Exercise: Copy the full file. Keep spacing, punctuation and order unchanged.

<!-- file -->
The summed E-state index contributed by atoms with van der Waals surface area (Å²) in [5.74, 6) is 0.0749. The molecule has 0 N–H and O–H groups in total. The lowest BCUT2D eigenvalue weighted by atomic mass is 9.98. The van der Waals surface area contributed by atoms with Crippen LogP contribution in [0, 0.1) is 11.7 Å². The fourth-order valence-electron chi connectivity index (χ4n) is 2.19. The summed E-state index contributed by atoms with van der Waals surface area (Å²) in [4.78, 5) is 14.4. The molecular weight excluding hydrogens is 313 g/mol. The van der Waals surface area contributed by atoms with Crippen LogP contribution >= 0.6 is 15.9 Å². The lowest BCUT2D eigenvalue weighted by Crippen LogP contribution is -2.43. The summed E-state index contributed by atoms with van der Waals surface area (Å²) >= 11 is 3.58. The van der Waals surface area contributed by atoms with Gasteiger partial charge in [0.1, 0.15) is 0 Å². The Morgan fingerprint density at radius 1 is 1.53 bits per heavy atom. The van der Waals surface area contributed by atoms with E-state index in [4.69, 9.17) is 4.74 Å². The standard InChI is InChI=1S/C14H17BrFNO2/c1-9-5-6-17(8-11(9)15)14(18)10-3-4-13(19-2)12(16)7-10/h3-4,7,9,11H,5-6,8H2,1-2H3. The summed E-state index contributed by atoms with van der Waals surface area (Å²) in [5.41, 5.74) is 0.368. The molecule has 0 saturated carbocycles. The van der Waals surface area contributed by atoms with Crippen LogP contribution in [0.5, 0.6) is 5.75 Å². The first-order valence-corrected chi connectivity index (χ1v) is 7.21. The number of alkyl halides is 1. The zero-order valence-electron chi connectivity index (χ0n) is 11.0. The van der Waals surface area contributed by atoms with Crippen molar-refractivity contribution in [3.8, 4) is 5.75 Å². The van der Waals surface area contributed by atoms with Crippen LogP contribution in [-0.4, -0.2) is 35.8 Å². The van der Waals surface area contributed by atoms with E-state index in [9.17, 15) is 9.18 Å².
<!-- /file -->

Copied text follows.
The summed E-state index contributed by atoms with van der Waals surface area (Å²) in [5.74, 6) is 0.0749. The molecule has 0 N–H and O–H groups in total. The lowest BCUT2D eigenvalue weighted by atomic mass is 9.98. The van der Waals surface area contributed by atoms with Crippen LogP contribution in [0, 0.1) is 11.7 Å². The fourth-order valence-electron chi connectivity index (χ4n) is 2.19. The summed E-state index contributed by atoms with van der Waals surface area (Å²) in [4.78, 5) is 14.4. The molecular weight excluding hydrogens is 313 g/mol. The van der Waals surface area contributed by atoms with Crippen LogP contribution >= 0.6 is 15.9 Å². The lowest BCUT2D eigenvalue weighted by Crippen LogP contribution is -2.43. The summed E-state index contributed by atoms with van der Waals surface area (Å²) >= 11 is 3.58. The van der Waals surface area contributed by atoms with Gasteiger partial charge in [0.1, 0.15) is 0 Å². The Morgan fingerprint density at radius 1 is 1.53 bits per heavy atom. The van der Waals surface area contributed by atoms with E-state index in [4.69, 9.17) is 4.74 Å². The standard InChI is InChI=1S/C14H17BrFNO2/c1-9-5-6-17(8-11(9)15)14(18)10-3-4-13(19-2)12(16)7-10/h3-4,7,9,11H,5-6,8H2,1-2H3. The summed E-state index contributed by atoms with van der Waals surface area (Å²) in [5.41, 5.74) is 0.368. The molecule has 0 saturated carbocycles. The van der Waals surface area contributed by atoms with Crippen LogP contribution in [0.5, 0.6) is 5.75 Å². The first-order valence-corrected chi connectivity index (χ1v) is 7.21. The number of alkyl halides is 1. The zero-order valence-electron chi connectivity index (χ0n) is 11.0. The van der Waals surface area contributed by atoms with Crippen molar-refractivity contribution in [3.8, 4) is 5.75 Å². The van der Waals surface area contributed by atoms with Crippen LogP contribution in [-0.4, -0.2) is 35.8 Å². The van der Waals surface area contributed by atoms with E-state index in [9.17, 15) is 9.18 Å².